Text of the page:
I read everywhere on forums, blogs and twitter, about raids that have died. Guild leaders complaining that there is lack of interest and no recruits, and lack of interest from the guild to help out. How they throw the towel in because it's all too hard and the recruiting, losing raiders and no raiding is killing their enjoyment of the game. Or how a guild drama can fracture a successful guild and it dies.
It astonishes me that a successful guild can go from hero to zero so quickly!
A friend of mine is having issues with his guild because two of the raiders had a falling out, leading to one of them leaving the guild and taking a few raiders with him. He said to me that both of them were his friends and he hadn't logged in since the incident because he didn't want to be seen taking sides, as both of them were his friends.
The situation is unfortunate, but things like this do happen. How you deal with it is what will either inspire your guild or suck the life from it.
What message does it send when the guild leader does not log in? After any kind of conflict, everyone is a bit skittish. What's going to happen? What's going on? People are afraid and worried that their raiding will be gone. They need reassurance and of course, an explanation, and a direction or plan. Often, people don't want to leave, but they're not sure if they have something worth staying for.
It's not like I HAVEN'T had any conflicts. I have had my share, and learned my lessons from them.
My biggest one of course was with Moo, who was at the time, the longest serving member of Frostwolves AND an officer. The conflict arose over the use of an addon and we wanted everyone to use it. Long standing members of the guild baulked at it, whereas all the newer members (ie less than 4 years) accepted it. It frustrated me and so I said I would impose a penalty for not using it, which at the time was not award EP (Effort Points from EPGP) for failure to comply.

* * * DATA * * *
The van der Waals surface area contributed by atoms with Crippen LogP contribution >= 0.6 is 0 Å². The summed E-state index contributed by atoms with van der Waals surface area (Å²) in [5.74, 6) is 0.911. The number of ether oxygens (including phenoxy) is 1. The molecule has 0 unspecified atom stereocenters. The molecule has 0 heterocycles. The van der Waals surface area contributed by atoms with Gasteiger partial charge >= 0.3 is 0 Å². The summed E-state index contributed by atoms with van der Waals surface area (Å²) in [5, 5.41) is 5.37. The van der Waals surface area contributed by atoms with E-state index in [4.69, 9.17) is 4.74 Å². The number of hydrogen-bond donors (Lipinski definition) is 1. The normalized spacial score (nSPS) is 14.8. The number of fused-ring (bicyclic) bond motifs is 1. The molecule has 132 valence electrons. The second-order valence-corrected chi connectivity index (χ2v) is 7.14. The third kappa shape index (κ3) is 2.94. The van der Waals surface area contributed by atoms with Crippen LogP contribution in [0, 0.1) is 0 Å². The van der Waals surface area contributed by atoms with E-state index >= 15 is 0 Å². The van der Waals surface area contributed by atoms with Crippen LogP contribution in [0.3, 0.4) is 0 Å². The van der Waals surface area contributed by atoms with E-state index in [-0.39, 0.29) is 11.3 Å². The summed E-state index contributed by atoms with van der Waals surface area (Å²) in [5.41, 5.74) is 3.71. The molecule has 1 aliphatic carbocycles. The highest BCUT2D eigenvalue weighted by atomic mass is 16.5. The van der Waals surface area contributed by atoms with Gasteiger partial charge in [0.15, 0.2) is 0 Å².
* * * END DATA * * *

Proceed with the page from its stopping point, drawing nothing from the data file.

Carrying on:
This caused a huge fight in officer chat which resulted in Moo leaving the guild. The others who had also baulked at the use of the addon decided not to raid also. One because they protested against the argument I had with Moo, the others said they weren't angry or upset, but didn't want to cause drama without having the addon so they chose not to raid.
Naturally everyone NOT in officer was shocked and speculative but I had a raid to focus on and we told everyone as the raid started that there had been an issue, and those who chose not to use the addon were not raiding, but we would go ahead and at the end of the raid we would talk about what had occurred for those who wanted to listen, which we did (and I remember laughing about the huge influx of people who jumped into the other channel when I announced that I would not discuss what happened and field any questions).
So by the end of the night, everyone knew what had happened, and that it wouldn't affect raiding, and that our plan was to continue and I would discuss with our missing raid members what they would like to do. In the end it took a month for me to make it up with Moo (though he did not return to the game or the guild) and we're all good now, but I learned many valuable lessons that day.
Firstly, I appreciated that the long standing members did not respond well to the "treated and punished like children approach" which I often use as I am a parent with young children. I won't make that mistake again. They responded better to the "Can you tell us why you don't like this addon? And can you try it just once and if you think you can do better without it, then that's ok but please at least try it?" approach.